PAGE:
6.  MG, infantry gun, mortar and heavy weapons (HW) stands that are integral to infantry and cavalry units I am considering allowing distance combat out to 1 grid area, at 1SP per stand.  This will be allowed only if the unit as a whole has no enemy in an (orthogonally)  adjacent grid area.

As I don't have the Italian inventory, I'm hoping to take some pics of 'Jacko's' kit to show what the Ariete Division would look like.
Should the NZ artillery comprise 3 gun stands, or just one?


Friday, August 10, 2018

Welcome diversion

Action on the Mahogany River
A week or so ago my copy of Bob Cordery's latest, Gridded Naval Wargames: Naval Wargaming in the Age of Steam, Iron, and Steel, arrived by courier, just as I was sitting on a mild winter's day (Antipodean late July) at my garden table attempting to put together some metal German WW2 15cm howitzers I recently discovered in my inventory.  The glue wasn't 'taking' for some reason, so the long awaited volume was a welcome break from frustration.
Confederate Shore guns getting ready to repel an attack by
Union Gunboat USS Lafayette.
I don't know how Bob shoehorns so much in so few pages - just 122, and yet there are ideas for six different war games - blockade running, battles between wood and iron, fleet actions and single ship duels, combined operations..  I makes for a great read, a fine source of ideas. plenty of meat and potatoes to chew on.  These little books make great bedside companions.  
The gun mountings are not glued to the turntables, so are free
 to swivel behind their barbette fortifications
The final chapter, "Coastal Operations", proved the inspiration for knocking together a couple of shore guns, possibly a touch anachronistic for the American Civil War riverine setting of the pictures accompanying this article.  This pair have been made from plastic tube, buts of felt colouring pen, balsa wood and the plastic top of a herb or spice jar (pieces I collect for their myriad 'recycling' uses).  
Having developed the strength of Island Number Nine,
The Union gunboat draws off.  Perhaps a landing will be required?
They are not perfect, by any stretch - pretty rough, withal - but they will do for my purposes.  Now, all that remains is to set up, carry out and report upon the Union attempt to capture or destroy the Confederate batteries of Island Number Nine.

Friday, July 27, 2018

Portmanteau war games - continued.

I should subtitle this: It seemed a good idea at the time.  Continuing the narrative - rather briefly - of my Tebaga Gap action, I should point out here that I used a heavily modified form of Bob Cordery's 'playing card' method of activating units for solo play.  Just quickly to recap: One side is designated 'Black' and other 'Red'; on each side, half the number of its units is called the 'median point', and cards are allocated -1, = and +1 this median to vary the number of units that may be activated for one side.  The whole is shuffled together into a single pack, and the cards drawn.  
8th Armoured Brigade, drawn up along its start line.

 On the whole I preferred to split the packs into Black and Red and, for each pair of turns, roll a die to see who went first.  This obviated a run of three or more 'Blacks' or 'Reds' turning up with the other side unable effectively to respond, but it did leave open the chance of getting in two turns in a row..  But my major modification was simply to do away with the cards altogether and roll a pair of dice - 1 die determined who went first (Odds = Allies; Evens = Axis) the other to determine how many units it could activate.  Once that side had moved, then the number of units activated was rolled for the second side.  In this determination: 1-2 = 'median'-1 units; 3-4 = 'median' units, 5-6 = 'median' +1 units.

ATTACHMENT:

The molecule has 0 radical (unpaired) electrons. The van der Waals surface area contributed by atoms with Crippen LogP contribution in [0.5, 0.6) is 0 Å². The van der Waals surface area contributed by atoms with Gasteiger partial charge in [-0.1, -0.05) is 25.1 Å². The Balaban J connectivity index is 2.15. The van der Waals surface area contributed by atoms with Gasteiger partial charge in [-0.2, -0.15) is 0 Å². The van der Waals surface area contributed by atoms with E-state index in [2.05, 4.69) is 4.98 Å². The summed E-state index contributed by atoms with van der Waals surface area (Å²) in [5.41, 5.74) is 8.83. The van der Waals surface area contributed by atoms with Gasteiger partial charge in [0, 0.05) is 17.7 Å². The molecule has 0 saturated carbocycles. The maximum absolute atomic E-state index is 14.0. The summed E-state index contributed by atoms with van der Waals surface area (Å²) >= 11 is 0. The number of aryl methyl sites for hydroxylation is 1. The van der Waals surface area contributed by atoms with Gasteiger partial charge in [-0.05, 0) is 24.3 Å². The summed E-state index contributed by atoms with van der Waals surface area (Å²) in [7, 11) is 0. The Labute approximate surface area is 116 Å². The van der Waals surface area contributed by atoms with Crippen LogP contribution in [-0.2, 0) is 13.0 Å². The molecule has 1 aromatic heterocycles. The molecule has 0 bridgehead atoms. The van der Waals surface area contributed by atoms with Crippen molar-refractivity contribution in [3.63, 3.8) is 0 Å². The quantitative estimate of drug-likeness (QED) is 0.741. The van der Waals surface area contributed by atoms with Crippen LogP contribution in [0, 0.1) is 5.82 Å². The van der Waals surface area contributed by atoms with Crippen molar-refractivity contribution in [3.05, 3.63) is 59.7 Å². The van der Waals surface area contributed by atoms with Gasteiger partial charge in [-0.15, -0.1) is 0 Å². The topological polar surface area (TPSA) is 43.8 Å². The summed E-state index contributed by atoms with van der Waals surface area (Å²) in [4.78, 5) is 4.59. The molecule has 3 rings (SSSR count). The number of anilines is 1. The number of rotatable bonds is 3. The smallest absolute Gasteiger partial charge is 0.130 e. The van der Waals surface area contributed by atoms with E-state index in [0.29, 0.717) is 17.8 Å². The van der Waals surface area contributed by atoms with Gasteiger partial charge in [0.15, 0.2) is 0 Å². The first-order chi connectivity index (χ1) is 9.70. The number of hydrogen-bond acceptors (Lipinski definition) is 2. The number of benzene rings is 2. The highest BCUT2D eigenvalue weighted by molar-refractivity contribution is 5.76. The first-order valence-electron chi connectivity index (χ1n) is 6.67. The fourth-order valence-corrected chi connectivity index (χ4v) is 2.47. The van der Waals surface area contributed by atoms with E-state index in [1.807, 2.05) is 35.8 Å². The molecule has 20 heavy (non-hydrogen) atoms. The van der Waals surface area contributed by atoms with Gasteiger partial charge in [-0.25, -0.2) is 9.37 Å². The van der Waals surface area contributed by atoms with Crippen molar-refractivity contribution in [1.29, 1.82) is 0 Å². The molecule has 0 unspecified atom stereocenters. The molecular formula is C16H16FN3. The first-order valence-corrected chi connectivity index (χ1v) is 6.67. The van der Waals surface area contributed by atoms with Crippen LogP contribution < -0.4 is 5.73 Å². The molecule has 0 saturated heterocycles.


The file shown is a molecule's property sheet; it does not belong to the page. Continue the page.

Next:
New Zealand Division, ready to go.

 That seemed to work OK.  You may recall from last time, though, that I had split the Allies into two commands.  This I think is appropriate for Allied commands that are for some reason out of communication with each other, but on this occasion, I believe it was a mistaken policy.  Some of the reasons for this view emerged during the action. 

German defenders along the main road north

The best plan - and I think this was the one adopted (more or less) historically - would have been to clear the heights of the Matmata spur before committing the armour to force the passage along the valley floor.  Owing to the activation method I adopted, the New Zealand Division attack - unmotorised as the infantry battalions were - was fairly slow to develop; and the 8th Armoured Brigade get into action rather too soon.  
Looking east along the German defence line.  The PaK
company was placed in a very bad position and never
saw action all day.  The Allies simply did not get past the
infantry to their front.
 I'm still not sure how to handle the artillery in this scale of action.  I regarded all Axis units as invisible until they developed their position by fire or movement, or the Allies got close enough - one hex only intervening if the Germans were dug in (and, by implication, camouflaged).  As it happened, the German MG units on the southwestern slopes of Matmata rather hastily let rip against 24th (NZ) Battalion, and laid low half its strength at once.  Retribution was swift and terminal.  The three 25pr regiments brought down fire upon the luckless machine-gunners and obliterated their position.  Not a good exchange from the German point of view, and it meant that the New Zealanders approaching would have a clear run - give or take barbed wire and mines - all the way to the crest of the spur.
Having disclosed their position prematurely, the MGs
are quickly eliminated by artillery fire.

So it proved.  The Germans simply had to wait.  By the way, while I think of it, I permitted the German defending units to occupy two grid areas, by placing them astride the boundary between the two.  This derives from Bob Cordery's Hexblitz system, but see no reason why it could not work as well in the Portable Wargame system.
New Zealanders advancing on Matmata Ridge.